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U.S. National Security Advisor John Bolton said this to ABC regarding why President Trump is not going to demand that Putin extradite the 25 Russians indicted by Special Counsel Mueller:

It’s pretty silly for the president to demand something that he can’t get legally. And this is a very serious matter. The Russians take the position, you can like it or not like it, that their constitution forbids them to extradite Russian citizens. They have an agreement with the Europeans that looks a lot like an extradition treaty. Europeans, frequently, tried to use that to get the Russians to extradite their nationals and they flat out refused to do it.

I’m interested in the part in bold. My question is, is Bolton right that the Russian government takes the position that under the Russian constitution it cannot extradite its citizens for trial in other countries?

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Yes, the Russian constitution prevents deportation and extradition of Russian citizens from Russia.

This protection can be found in Chapter 2, Article 61 of the Russian constitution:

Article 61

  1. A citizen of the Russian Federation may not be deported from Russia or extradited to another State.

  2. The Russian Federation shall guarantee its citizens protection and patronage abroad.

Several other sources(1, 2, 3) give the same translation for that article, so the translations is probably accurate.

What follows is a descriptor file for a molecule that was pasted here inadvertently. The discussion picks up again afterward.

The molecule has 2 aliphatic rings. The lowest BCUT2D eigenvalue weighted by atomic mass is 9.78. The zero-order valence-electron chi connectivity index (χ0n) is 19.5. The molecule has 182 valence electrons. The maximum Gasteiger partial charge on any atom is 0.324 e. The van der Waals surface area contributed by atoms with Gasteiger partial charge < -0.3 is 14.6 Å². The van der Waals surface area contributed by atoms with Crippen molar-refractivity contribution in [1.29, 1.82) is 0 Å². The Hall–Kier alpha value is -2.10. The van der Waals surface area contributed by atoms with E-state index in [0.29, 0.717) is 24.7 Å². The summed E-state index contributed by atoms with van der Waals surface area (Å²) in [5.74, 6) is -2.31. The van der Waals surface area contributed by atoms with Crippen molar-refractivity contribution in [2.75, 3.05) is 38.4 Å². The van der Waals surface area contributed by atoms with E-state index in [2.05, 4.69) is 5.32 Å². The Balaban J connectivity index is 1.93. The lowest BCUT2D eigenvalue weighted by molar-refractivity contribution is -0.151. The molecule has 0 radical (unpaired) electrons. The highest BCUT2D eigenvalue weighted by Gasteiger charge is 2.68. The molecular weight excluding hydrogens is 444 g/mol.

That article, plus the fact that the US and Russia have no extradition treaties, means it's pretty definite that Russian citizens are entirely protected from being extradited from Russia.

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    Not that Russia doesn't (allegedly) understand how to find loopholes. It's Parliament can probably pass exemptions; citizenship can be questioned and revoked, so that the person can then be extradited normally; and citizens have allegedly been secretly abducted and brought to other countries to stand trial. – zibadawa timmy Jul 16 '18 at 8:23
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    @zibadawatimmy: Yeah, there are definitely ways around it: revoking citizenship or secretly deporting them as you said, making amendments to change it altogether, etc., but I'm sure they like having this article for this exact situation too much to change it. – Giter Jul 16 '18 at 12:46
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It is generally harder to get a country to extradite its own citizens; extradition is usually done when a citizen of the requesting country has fled to the requested country. It is not uncommon for a country to outright bar its citizens from being extradited:

Some countries, such as Austria,[16] Brazil,[17] the Czech Republic,[18] France,[19][20] Germany,[21] Japan,[22] Norway,[23] the People's Republic of China,[24] the Republic of China (Taiwan),[25] Russia,[26] Switzerland[27] and Syria[28] forbid extradition of their own citizens.

https://en.wikipedia.org/wiki/Extradition

Note that Russia is on that list.

And since extradition treaties are generally bilateral, a country refusing to extradite its citizens may induce other countries to refuse to extradite their own citizens to that country.

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